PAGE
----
21. Shawn Dodson

    Shawn Dodson Member

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    An instant stop is going to occur only if a bullet directly contacts and damages CNS structures or the bad guy experiences a psychological reaction to being shot.

    Lichtenwalter initiated an ambush-type attack on the first two officers and was successful. He was also determined. These two factors usually mean a bad guy is not going to experience a psychological reaction.
    More imporant is what structures the bullets damaged and how badly they damaged these structures, because this will determine, physiologically, why Lichtenwalter was able to react as he did to being shot.
     
  22. Blackhawk

    Blackhawk Member In Memoriam

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    Exactly right, Shawn.

    I've got running battles going on (figuratively speaking) with the experts (including you, I believe) about where to place SD shots.

    Just because I have to assume that anybody attacking in an SD situation would be like this perp (strong, aggressive, pumped, and determined), COM shots are not going to be instant stoppers. In this case, Muñiz and the perp were apparently slugging it out like a couple of WWII battleships while the perp was charging Muñiz.

    If a perp can absorb 6 rounds of .40 S&W and end up bleeding out on top of you, you've shot him in the wrong place.

    I'm still contending that the head is Target One in closing, charging attacks.
     
  23. El Rojo

    El Rojo Member

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    All situations are different, but for me as soon as that guy got a hold of the officers gun, I would have started shooting. If the cops are in the restaruant and I am sitting there eating with my Glock 27 in my wasteband, I am going to naturally be paying attention to what they are up too. Then as I saw the guy punch the one officer, then grab the other officers pistol, I would have drawn and fired at that point. Those cops would have easily figured out who was who when the bad guy got hit and not them.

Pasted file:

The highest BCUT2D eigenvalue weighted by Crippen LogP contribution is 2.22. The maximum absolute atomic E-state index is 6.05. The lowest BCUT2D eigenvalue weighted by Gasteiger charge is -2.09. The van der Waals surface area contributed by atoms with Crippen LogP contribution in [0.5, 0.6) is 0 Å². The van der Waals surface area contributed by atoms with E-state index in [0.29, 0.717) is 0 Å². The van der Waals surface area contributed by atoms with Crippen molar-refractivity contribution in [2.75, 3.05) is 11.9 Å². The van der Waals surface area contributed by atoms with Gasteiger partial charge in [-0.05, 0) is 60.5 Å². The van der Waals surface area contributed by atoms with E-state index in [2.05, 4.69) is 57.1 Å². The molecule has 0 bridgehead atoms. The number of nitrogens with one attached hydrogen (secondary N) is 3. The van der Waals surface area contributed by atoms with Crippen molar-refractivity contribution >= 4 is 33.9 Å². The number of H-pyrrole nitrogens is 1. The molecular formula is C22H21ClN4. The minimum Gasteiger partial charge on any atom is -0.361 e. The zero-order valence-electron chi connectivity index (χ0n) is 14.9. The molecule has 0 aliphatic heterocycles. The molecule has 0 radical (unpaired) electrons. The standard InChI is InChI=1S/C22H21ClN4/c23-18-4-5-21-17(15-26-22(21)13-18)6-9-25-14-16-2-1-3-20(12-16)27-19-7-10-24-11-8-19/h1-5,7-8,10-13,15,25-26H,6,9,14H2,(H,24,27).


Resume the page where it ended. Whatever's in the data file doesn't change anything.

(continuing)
In federal prison (at least in mine) the inmates do not get weights anymore. They have to settle for non-weight work outs. Of course that doesn't stop them from using anything that weighs over 50 to 100 pounds to do curls.
     
  24. Triad

    Triad Member

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    So what happens after two minutes? IIRC, one of the smart gun articles was saying 12% of the LEOs killed each year are shot with their own weapons. Seems to me that more and better training is needed.
    The victim didn't die until after the BG was in prison. Still no reason to let him out tho.
     
  25. Blackhawk

    Blackhawk Member In Memoriam

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    I believe the perp got a 15 year sentence and was paroled after 7.
    It's highly likely that the victim died as an indirect result of his injuries. A person paralyzed "from the earlobes down" isn't likely to live very long in any event.

    The perp needed years tacked on to his sentence instead of getting parole.